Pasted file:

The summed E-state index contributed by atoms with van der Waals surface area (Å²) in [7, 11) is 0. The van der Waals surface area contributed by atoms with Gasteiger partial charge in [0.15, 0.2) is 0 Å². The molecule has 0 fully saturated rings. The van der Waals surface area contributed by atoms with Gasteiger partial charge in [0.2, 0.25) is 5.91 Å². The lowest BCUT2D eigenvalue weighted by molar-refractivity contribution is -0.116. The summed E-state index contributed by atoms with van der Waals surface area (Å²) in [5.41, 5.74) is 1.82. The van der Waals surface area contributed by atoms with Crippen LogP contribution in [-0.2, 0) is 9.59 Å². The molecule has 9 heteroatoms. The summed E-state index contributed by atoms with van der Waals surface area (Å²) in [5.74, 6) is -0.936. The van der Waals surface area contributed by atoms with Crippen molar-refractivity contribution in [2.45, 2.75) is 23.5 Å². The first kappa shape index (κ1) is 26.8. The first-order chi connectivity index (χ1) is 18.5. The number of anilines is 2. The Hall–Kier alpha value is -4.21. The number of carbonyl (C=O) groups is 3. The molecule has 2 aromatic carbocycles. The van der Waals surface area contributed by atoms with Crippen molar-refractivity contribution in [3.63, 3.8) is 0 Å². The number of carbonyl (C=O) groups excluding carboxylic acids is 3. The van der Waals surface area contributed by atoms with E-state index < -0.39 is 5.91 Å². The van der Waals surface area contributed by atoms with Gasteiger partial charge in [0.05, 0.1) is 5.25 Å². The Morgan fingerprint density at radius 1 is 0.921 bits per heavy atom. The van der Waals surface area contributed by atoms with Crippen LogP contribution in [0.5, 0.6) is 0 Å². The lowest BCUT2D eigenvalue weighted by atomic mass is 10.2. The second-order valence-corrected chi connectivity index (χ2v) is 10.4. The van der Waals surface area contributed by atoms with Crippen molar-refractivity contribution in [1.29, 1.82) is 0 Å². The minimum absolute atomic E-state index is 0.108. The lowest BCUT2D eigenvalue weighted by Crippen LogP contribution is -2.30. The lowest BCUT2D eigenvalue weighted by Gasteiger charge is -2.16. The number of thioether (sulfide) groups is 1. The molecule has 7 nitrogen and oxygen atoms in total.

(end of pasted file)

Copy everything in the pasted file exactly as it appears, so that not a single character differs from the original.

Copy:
The summed E-state index contributed by atoms with van der Waals surface area (Å²) in [7, 11) is 0. The van der Waals surface area contributed by atoms with Gasteiger partial charge in [0.15, 0.2) is 0 Å². The molecule has 0 fully saturated rings. The van der Waals surface area contributed by atoms with Gasteiger partial charge in [0.2, 0.25) is 5.91 Å². The lowest BCUT2D eigenvalue weighted by molar-refractivity contribution is -0.116. The summed E-state index contributed by atoms with van der Waals surface area (Å²) in [5.41, 5.74) is 1.82. The van der Waals surface area contributed by atoms with Crippen LogP contribution in [-0.2, 0) is 9.59 Å². The molecule has 9 heteroatoms. The summed E-state index contributed by atoms with van der Waals surface area (Å²) in [5.74, 6) is -0.936. The van der Waals surface area contributed by atoms with Crippen molar-refractivity contribution in [2.45, 2.75) is 23.5 Å². The first kappa shape index (κ1) is 26.8. The first-order chi connectivity index (χ1) is 18.5. The number of anilines is 2. The Hall–Kier alpha value is -4.21. The number of carbonyl (C=O) groups is 3. The molecule has 2 aromatic carbocycles. The van der Waals surface area contributed by atoms with Crippen molar-refractivity contribution in [3.63, 3.8) is 0 Å². The number of carbonyl (C=O) groups excluding carboxylic acids is 3. The van der Waals surface area contributed by atoms with E-state index < -0.39 is 5.91 Å². The van der Waals surface area contributed by atoms with Gasteiger partial charge in [0.05, 0.1) is 5.25 Å². The Morgan fingerprint density at radius 1 is 0.921 bits per heavy atom. The van der Waals surface area contributed by atoms with Crippen LogP contribution in [0.5, 0.6) is 0 Å². The lowest BCUT2D eigenvalue weighted by atomic mass is 10.2. The second-order valence-corrected chi connectivity index (χ2v) is 10.4. The van der Waals surface area contributed by atoms with Crippen molar-refractivity contribution in [1.29, 1.82) is 0 Å². The minimum absolute atomic E-state index is 0.108. The lowest BCUT2D eigenvalue weighted by Crippen LogP contribution is -2.30. The lowest BCUT2D eigenvalue weighted by Gasteiger charge is -2.16. The number of thioether (sulfide) groups is 1. The molecule has 7 nitrogen and oxygen atoms in total.